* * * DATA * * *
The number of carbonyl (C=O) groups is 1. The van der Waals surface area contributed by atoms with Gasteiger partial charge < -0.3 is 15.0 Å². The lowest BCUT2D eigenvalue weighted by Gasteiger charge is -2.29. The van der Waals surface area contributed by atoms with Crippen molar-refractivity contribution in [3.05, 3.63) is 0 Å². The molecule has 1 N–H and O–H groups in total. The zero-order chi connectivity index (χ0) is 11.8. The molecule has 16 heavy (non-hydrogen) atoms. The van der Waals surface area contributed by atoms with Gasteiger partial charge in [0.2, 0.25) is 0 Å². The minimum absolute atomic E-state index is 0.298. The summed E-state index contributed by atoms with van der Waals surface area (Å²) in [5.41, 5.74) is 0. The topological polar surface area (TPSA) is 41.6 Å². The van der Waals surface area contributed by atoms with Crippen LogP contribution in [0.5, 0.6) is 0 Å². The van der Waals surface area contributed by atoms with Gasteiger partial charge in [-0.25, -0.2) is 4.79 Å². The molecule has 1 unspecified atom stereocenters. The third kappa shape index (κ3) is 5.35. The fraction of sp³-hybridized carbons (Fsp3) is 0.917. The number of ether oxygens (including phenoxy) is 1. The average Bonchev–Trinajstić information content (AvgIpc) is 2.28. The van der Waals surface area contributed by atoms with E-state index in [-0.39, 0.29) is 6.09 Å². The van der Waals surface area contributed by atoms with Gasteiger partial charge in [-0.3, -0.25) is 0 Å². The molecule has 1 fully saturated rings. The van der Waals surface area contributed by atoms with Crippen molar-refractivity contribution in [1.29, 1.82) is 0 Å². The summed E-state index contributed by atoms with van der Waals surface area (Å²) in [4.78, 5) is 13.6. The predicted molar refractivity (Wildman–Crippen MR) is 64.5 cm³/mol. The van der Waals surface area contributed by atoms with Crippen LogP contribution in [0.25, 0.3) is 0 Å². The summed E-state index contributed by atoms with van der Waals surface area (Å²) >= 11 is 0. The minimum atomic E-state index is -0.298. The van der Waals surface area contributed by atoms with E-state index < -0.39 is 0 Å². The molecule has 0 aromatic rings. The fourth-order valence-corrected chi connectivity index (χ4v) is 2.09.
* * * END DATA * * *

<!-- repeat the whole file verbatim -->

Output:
The number of carbonyl (C=O) groups is 1. The van der Waals surface area contributed by atoms with Gasteiger partial charge < -0.3 is 15.0 Å². The lowest BCUT2D eigenvalue weighted by Gasteiger charge is -2.29. The van der Waals surface area contributed by atoms with Crippen molar-refractivity contribution in [3.05, 3.63) is 0 Å². The molecule has 1 N–H and O–H groups in total. The zero-order chi connectivity index (χ0) is 11.8. The molecule has 16 heavy (non-hydrogen) atoms. The van der Waals surface area contributed by atoms with Gasteiger partial charge in [0.2, 0.25) is 0 Å². The minimum absolute atomic E-state index is 0.298. The summed E-state index contributed by atoms with van der Waals surface area (Å²) in [5.41, 5.74) is 0. The topological polar surface area (TPSA) is 41.6 Å². The van der Waals surface area contributed by atoms with Crippen LogP contribution in [0.5, 0.6) is 0 Å². The van der Waals surface area contributed by atoms with Gasteiger partial charge in [-0.25, -0.2) is 4.79 Å². The molecule has 1 unspecified atom stereocenters. The third kappa shape index (κ3) is 5.35. The fraction of sp³-hybridized carbons (Fsp3) is 0.917. The number of ether oxygens (including phenoxy) is 1. The average Bonchev–Trinajstić information content (AvgIpc) is 2.28. The van der Waals surface area contributed by atoms with E-state index in [-0.39, 0.29) is 6.09 Å². The van der Waals surface area contributed by atoms with Gasteiger partial charge in [-0.3, -0.25) is 0 Å². The molecule has 1 fully saturated rings. The van der Waals surface area contributed by atoms with Crippen molar-refractivity contribution in [1.29, 1.82) is 0 Å². The summed E-state index contributed by atoms with van der Waals surface area (Å²) in [4.78, 5) is 13.6. The predicted molar refractivity (Wildman–Crippen MR) is 64.5 cm³/mol. The van der Waals surface area contributed by atoms with Crippen LogP contribution in [0.25, 0.3) is 0 Å². The summed E-state index contributed by atoms with van der Waals surface area (Å²) >= 11 is 0. The minimum atomic E-state index is -0.298. The van der Waals surface area contributed by atoms with E-state index < -0.39 is 0 Å². The molecule has 0 aromatic rings. The fourth-order valence-corrected chi connectivity index (χ4v) is 2.09.